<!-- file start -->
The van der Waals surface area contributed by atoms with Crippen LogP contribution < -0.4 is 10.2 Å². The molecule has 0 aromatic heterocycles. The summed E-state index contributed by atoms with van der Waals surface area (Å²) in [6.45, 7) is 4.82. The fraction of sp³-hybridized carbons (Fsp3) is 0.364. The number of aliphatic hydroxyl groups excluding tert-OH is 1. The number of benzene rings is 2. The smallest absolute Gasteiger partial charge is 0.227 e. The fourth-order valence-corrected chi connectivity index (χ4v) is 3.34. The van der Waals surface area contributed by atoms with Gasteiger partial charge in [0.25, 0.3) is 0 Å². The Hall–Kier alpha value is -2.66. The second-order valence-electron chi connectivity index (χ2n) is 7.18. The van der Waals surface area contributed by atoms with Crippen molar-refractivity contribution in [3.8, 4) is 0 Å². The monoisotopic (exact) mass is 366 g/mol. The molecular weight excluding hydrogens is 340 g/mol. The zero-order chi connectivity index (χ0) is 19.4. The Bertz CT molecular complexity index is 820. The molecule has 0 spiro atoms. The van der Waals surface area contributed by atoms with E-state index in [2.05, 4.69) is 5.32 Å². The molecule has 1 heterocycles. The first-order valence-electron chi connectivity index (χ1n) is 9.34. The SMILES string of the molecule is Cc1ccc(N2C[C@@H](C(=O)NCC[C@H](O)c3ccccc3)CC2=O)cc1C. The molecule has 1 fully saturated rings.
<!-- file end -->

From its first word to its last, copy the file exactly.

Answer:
The van der Waals surface area contributed by atoms with Crippen LogP contribution < -0.4 is 10.2 Å². The molecule has 0 aromatic heterocycles. The summed E-state index contributed by atoms with van der Waals surface area (Å²) in [6.45, 7) is 4.82. The fraction of sp³-hybridized carbons (Fsp3) is 0.364. The number of aliphatic hydroxyl groups excluding tert-OH is 1. The number of benzene rings is 2. The smallest absolute Gasteiger partial charge is 0.227 e. The fourth-order valence-corrected chi connectivity index (χ4v) is 3.34. The van der Waals surface area contributed by atoms with Gasteiger partial charge in [0.25, 0.3) is 0 Å². The Hall–Kier alpha value is -2.66. The second-order valence-electron chi connectivity index (χ2n) is 7.18. The van der Waals surface area contributed by atoms with Crippen molar-refractivity contribution in [3.8, 4) is 0 Å². The monoisotopic (exact) mass is 366 g/mol. The molecular weight excluding hydrogens is 340 g/mol. The zero-order chi connectivity index (χ0) is 19.4. The Bertz CT molecular complexity index is 820. The molecule has 0 spiro atoms. The van der Waals surface area contributed by atoms with E-state index in [2.05, 4.69) is 5.32 Å². The molecule has 1 heterocycles. The first-order valence-electron chi connectivity index (χ1n) is 9.34. The SMILES string of the molecule is Cc1ccc(N2C[C@@H](C(=O)NCC[C@H](O)c3ccccc3)CC2=O)cc1C. The molecule has 1 fully saturated rings.